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Old 10-02-2011, 10:46 PM
thepartyhound thepartyhound is offline
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Towing with a built up 400

Hello all, I have a couple of questions that maybe someone on here might have a couple of answers for.

I recently picked up a 79 3/4 ton extended cab 4x4 that has a really nice flat bed, great paint, and is in overall very good shape and I picked it up for a great price. The engine, a 400, is running but getting tired and of course not much of a powerhouse. The reason that I got the truck for such a great price is that the tranny's 3rd gear was shot, so for $175 I put a junkyard 435 in it and was good to go.

Mostly the truck is a work truck. I can load up dang near 2 cords of wood on that flatbed and slowly poke my way down the mountain. I live in Montana, so in any direction I drive I have mountain passes to go over. I want the ability to pull a trailer when the need arises, to be able to haul a heavy load up and over mountain passes, and just as an all around work truck. So, with that said, let me throw some ideas out there on the engine build that I'd like to go with.

I'd pretty much planned on building up an engine with Aussie 302 heads, Tim Meyers pistons to go with those heads, a toque cam and the valve train to go with it (one Tim recommended), the Edlebrock intake, and most likely the Holley truck avenger carb, but the carb is still undecided. In other words this is basically the "400 rebuild kit" that Tim Meyer sells on his website. I had spoken with Tim himself explaining what I wanted to do and explained that I wanted something that I could run pump gas in without any detonation. He assured me that this combo would work for what I was wanting to achieve. I had it all planned out, it was a done deal. Then I talked to the machinist in Bozeman who was going to do the work for me. He tried to talk me out of it. Now, he's not just some machinist, but he's got an excellent reputation throughout this area for really knowing his stuff. He was sure that under the conditions presented to him that this engine would suffer from detonation and even just a little detonation would destroy those hyper pistons that Tim has Kieth Black build for him. He said something about the top piston ring being too close to the top of the piston head. I called the tech at Kieth Black. He agreed with my machinist and said that running low-octane fuel and pulling a trailer/hauling a load that I stood a good chance of detonation even with a conservative initial timing.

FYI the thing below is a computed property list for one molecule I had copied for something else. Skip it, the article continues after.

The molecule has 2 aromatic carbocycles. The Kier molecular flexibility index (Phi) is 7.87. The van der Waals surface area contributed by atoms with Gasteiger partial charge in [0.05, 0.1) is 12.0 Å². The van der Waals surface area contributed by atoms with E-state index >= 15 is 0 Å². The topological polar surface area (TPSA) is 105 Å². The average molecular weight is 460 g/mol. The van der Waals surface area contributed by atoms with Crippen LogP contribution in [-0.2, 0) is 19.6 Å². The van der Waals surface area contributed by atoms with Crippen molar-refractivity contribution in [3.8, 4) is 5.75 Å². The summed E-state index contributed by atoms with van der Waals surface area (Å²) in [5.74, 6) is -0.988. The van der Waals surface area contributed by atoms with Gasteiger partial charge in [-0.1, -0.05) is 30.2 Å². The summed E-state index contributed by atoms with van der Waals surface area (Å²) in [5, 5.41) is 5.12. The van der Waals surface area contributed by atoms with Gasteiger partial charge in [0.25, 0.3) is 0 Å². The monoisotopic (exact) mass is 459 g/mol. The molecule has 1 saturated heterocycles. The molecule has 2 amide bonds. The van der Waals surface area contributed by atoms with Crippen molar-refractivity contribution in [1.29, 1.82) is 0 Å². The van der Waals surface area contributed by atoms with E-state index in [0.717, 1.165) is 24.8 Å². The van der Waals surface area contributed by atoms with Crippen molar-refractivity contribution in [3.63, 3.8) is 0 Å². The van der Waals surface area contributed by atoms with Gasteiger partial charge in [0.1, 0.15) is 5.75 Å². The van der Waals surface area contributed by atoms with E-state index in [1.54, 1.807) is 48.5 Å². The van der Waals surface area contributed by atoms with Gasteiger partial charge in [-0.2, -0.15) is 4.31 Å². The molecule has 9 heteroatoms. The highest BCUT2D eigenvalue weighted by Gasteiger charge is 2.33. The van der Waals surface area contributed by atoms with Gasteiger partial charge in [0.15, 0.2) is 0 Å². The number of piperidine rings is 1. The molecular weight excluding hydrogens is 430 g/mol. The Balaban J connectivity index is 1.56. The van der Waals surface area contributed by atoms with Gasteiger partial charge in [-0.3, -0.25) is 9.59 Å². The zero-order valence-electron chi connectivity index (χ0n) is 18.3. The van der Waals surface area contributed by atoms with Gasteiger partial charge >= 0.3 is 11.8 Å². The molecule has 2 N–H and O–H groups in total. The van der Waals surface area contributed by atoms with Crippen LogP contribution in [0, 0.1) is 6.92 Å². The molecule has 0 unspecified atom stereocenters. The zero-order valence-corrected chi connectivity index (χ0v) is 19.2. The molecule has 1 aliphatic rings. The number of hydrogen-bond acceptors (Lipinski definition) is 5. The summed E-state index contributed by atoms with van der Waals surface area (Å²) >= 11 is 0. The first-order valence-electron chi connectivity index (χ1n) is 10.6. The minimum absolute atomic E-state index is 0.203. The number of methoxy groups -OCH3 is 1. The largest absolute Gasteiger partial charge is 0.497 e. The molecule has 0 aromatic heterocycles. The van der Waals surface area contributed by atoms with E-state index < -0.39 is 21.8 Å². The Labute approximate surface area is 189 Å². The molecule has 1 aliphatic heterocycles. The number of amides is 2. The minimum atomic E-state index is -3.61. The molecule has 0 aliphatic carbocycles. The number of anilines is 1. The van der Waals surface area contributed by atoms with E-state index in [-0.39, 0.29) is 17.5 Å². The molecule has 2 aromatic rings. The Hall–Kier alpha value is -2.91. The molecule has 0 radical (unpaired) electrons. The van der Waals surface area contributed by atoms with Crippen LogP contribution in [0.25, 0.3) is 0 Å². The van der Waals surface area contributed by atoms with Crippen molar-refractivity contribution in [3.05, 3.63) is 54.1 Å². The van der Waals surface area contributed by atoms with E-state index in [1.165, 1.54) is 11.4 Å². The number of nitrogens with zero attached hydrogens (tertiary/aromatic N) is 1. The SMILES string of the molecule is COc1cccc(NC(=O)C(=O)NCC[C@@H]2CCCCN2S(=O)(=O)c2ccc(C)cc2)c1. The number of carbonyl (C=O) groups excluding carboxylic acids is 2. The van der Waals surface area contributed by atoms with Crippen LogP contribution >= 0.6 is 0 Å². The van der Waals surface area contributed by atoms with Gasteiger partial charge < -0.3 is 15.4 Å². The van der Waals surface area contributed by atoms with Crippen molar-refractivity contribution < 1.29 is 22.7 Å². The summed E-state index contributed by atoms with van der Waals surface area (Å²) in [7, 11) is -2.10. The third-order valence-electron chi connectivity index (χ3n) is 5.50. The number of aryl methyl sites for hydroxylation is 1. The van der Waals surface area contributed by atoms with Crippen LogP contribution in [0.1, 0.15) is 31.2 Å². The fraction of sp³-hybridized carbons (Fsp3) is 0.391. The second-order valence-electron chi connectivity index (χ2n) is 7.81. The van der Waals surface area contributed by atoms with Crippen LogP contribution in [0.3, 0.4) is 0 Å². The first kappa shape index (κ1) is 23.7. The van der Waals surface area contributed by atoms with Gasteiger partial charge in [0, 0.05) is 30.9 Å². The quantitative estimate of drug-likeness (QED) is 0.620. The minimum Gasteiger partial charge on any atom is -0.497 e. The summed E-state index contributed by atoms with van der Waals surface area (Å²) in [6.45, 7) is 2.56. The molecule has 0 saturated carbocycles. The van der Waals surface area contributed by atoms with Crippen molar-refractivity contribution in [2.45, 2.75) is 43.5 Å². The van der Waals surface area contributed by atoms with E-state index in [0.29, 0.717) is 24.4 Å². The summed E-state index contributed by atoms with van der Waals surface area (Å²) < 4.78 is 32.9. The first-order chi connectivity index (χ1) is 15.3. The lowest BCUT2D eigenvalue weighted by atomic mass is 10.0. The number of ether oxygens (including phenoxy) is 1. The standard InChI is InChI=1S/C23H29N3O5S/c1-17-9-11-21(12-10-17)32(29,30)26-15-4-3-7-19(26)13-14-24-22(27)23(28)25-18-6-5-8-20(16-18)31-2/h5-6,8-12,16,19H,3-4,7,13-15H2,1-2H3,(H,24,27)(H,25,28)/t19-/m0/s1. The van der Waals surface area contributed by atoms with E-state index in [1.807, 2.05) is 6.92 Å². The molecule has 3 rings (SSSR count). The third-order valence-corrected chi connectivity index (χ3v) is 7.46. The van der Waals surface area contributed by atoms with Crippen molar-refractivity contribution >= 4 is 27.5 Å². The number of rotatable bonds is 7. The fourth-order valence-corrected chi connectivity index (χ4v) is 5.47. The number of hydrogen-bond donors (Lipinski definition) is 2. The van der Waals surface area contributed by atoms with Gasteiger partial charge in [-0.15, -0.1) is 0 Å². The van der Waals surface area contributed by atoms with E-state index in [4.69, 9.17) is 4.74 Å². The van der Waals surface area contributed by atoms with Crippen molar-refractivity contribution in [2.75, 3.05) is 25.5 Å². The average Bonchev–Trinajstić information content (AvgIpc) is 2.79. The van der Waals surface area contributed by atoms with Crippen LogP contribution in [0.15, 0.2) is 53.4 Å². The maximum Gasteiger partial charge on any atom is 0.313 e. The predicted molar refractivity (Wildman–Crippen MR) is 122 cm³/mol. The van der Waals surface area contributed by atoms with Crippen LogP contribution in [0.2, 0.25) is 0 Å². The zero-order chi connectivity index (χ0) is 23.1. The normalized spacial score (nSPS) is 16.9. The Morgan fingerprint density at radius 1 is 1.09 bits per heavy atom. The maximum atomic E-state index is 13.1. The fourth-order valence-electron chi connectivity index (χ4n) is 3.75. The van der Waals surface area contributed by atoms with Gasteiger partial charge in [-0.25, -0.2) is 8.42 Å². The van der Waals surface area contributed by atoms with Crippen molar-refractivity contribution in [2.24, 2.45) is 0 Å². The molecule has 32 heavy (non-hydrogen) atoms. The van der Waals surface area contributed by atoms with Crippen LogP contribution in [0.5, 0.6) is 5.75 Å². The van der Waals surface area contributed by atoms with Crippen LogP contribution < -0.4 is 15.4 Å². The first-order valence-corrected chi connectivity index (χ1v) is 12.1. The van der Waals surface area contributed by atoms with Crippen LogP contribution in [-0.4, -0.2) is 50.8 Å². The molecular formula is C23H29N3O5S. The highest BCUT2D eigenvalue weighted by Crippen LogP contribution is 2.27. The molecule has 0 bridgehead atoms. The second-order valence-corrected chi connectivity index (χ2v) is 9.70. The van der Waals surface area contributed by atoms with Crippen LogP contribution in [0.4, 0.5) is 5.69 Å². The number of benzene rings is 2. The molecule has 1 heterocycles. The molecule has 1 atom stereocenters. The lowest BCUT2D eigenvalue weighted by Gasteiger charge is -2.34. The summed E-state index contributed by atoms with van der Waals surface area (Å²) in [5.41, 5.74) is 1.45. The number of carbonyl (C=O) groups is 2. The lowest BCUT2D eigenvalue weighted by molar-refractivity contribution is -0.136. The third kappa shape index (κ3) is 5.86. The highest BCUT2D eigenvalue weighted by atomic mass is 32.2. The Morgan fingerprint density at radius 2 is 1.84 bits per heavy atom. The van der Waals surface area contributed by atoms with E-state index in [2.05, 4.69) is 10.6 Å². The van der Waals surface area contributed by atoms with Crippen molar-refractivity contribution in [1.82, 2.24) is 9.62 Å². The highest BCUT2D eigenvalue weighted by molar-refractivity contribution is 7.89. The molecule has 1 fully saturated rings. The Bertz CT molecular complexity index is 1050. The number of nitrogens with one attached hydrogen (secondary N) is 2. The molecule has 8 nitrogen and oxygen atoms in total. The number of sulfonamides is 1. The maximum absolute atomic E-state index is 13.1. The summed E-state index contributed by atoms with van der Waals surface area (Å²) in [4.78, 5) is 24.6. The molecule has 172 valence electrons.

So, my question for you guys who have built this engine, have you had any problems running low octane fuel and towing/hauling? Do you have any recommendations?
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Old 10-02-2011, 11:37 PM
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hello fellow tow rig guy.

I live just down the road, sheridan wyoming. I understand your situation. the quench heads are the best way to go for preventing resistance to detonation. On the top ring on piston the ring gap is a calculated formula from keith black. the pistons with a slight dish in the middle helps push the compression to the middle of cylinder and helps prevent detonation. I'm currently building a 400 just for these application. check out my photos, albums. I'm using a open chamber piston and its even more prone to detonation in OEM application. your piston to valve clearance/quench is the trick. another situation is your carb. i would look into quickfuel carbs. I personally run these carbs and your application around 650cfm with annular boosters. I run my bighorne mountains all the time and pullin elevation is a big deal. Once you get into elevation detonation issues go away. getting air to engine is a big deal and the quick fuel is the way to go. getting air to engine helps keep air temps down going to combustion chamber, detonation prevention. i can't say its a guaranteed 100% but I laying down some money myself for this application. My camshaft is cut my MPGheads in englewood colo. Scott main is a mountain guy and understands our air situation. He can cut you a cam for about the same price as a off the shelf cam. his cam will be cut for your application. the valve opening and closing is the trick to making compression. getting a cam cut just for us mountain trucks is a smart thing. any questions drop a message. sent a private message.